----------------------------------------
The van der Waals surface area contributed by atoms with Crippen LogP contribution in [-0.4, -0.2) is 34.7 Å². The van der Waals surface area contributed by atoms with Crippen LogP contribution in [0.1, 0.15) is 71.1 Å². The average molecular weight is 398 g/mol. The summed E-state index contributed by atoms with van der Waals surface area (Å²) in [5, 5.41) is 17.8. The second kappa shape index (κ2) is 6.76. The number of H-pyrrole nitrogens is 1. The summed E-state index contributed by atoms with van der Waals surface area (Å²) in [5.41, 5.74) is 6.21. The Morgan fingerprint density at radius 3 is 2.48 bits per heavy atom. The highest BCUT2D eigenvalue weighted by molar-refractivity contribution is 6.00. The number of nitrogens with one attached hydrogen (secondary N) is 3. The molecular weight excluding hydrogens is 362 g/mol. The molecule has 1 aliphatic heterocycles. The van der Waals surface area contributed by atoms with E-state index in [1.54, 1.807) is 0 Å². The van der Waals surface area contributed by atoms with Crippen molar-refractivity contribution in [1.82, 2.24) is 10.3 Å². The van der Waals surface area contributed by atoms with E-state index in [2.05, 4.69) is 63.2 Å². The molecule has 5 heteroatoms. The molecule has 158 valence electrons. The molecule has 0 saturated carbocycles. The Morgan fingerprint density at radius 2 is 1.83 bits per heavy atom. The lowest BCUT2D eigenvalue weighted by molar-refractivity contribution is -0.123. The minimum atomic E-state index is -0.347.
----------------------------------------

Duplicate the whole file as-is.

The van der Waals surface area contributed by atoms with Crippen LogP contribution in [-0.4, -0.2) is 34.7 Å². The van der Waals surface area contributed by atoms with Crippen LogP contribution in [0.1, 0.15) is 71.1 Å². The average molecular weight is 398 g/mol. The summed E-state index contributed by atoms with van der Waals surface area (Å²) in [5, 5.41) is 17.8. The second kappa shape index (κ2) is 6.76. The number of H-pyrrole nitrogens is 1. The summed E-state index contributed by atoms with van der Waals surface area (Å²) in [5.41, 5.74) is 6.21. The Morgan fingerprint density at radius 3 is 2.48 bits per heavy atom. The highest BCUT2D eigenvalue weighted by molar-refractivity contribution is 6.00. The number of nitrogens with one attached hydrogen (secondary N) is 3. The molecular weight excluding hydrogens is 362 g/mol. The molecule has 1 aliphatic heterocycles. The van der Waals surface area contributed by atoms with E-state index in [1.54, 1.807) is 0 Å². The van der Waals surface area contributed by atoms with Crippen molar-refractivity contribution in [1.82, 2.24) is 10.3 Å². The van der Waals surface area contributed by atoms with E-state index in [2.05, 4.69) is 63.2 Å². The molecule has 5 heteroatoms. The molecule has 158 valence electrons. The molecule has 0 saturated carbocycles. The Morgan fingerprint density at radius 2 is 1.83 bits per heavy atom. The lowest BCUT2D eigenvalue weighted by molar-refractivity contribution is -0.123. The minimum atomic E-state index is -0.347.